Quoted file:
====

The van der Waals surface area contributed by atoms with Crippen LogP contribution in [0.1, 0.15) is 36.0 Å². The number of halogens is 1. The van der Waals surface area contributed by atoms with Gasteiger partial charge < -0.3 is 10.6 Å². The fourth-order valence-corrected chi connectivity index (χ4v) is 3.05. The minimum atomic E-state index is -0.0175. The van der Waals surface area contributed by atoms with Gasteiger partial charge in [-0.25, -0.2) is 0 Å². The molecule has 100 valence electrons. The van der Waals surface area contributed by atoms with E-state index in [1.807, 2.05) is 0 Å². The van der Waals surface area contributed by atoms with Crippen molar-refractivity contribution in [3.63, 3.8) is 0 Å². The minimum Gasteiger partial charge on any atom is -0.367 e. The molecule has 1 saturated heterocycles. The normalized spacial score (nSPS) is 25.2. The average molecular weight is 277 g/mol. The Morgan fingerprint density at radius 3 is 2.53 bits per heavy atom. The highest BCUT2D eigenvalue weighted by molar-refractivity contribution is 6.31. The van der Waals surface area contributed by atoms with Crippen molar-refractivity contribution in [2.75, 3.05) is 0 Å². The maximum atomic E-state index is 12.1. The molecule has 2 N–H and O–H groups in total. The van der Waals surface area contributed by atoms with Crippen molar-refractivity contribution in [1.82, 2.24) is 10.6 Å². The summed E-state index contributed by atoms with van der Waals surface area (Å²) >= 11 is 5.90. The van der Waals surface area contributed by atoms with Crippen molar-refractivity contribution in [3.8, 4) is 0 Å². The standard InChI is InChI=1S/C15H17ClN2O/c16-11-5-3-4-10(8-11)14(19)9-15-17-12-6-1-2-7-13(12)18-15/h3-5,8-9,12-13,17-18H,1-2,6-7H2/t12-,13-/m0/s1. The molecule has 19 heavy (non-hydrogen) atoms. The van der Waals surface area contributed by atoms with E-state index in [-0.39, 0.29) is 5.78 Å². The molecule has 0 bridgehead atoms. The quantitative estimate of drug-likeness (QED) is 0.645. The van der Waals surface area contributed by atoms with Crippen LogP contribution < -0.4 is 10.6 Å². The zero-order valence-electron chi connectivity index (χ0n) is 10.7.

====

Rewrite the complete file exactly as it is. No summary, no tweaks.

The van der Waals surface area contributed by atoms with Crippen LogP contribution in [0.1, 0.15) is 36.0 Å². The number of halogens is 1. The van der Waals surface area contributed by atoms with Gasteiger partial charge < -0.3 is 10.6 Å². The fourth-order valence-corrected chi connectivity index (χ4v) is 3.05. The minimum atomic E-state index is -0.0175. The van der Waals surface area contributed by atoms with Gasteiger partial charge in [-0.25, -0.2) is 0 Å². The molecule has 100 valence electrons. The van der Waals surface area contributed by atoms with E-state index in [1.807, 2.05) is 0 Å². The van der Waals surface area contributed by atoms with Crippen molar-refractivity contribution in [3.63, 3.8) is 0 Å². The minimum Gasteiger partial charge on any atom is -0.367 e. The molecule has 1 saturated heterocycles. The normalized spacial score (nSPS) is 25.2. The average molecular weight is 277 g/mol. The Morgan fingerprint density at radius 3 is 2.53 bits per heavy atom. The highest BCUT2D eigenvalue weighted by molar-refractivity contribution is 6.31. The van der Waals surface area contributed by atoms with Crippen molar-refractivity contribution in [2.75, 3.05) is 0 Å². The maximum atomic E-state index is 12.1. The molecule has 2 N–H and O–H groups in total. The van der Waals surface area contributed by atoms with Crippen molar-refractivity contribution in [1.82, 2.24) is 10.6 Å². The summed E-state index contributed by atoms with van der Waals surface area (Å²) >= 11 is 5.90. The van der Waals surface area contributed by atoms with Crippen molar-refractivity contribution in [3.8, 4) is 0 Å². The standard InChI is InChI=1S/C15H17ClN2O/c16-11-5-3-4-10(8-11)14(19)9-15-17-12-6-1-2-7-13(12)18-15/h3-5,8-9,12-13,17-18H,1-2,6-7H2/t12-,13-/m0/s1. The molecule has 19 heavy (non-hydrogen) atoms. The van der Waals surface area contributed by atoms with E-state index in [-0.39, 0.29) is 5.78 Å². The molecule has 0 bridgehead atoms. The quantitative estimate of drug-likeness (QED) is 0.645. The van der Waals surface area contributed by atoms with Crippen LogP contribution < -0.4 is 10.6 Å². The zero-order valence-electron chi connectivity index (χ0n) is 10.7.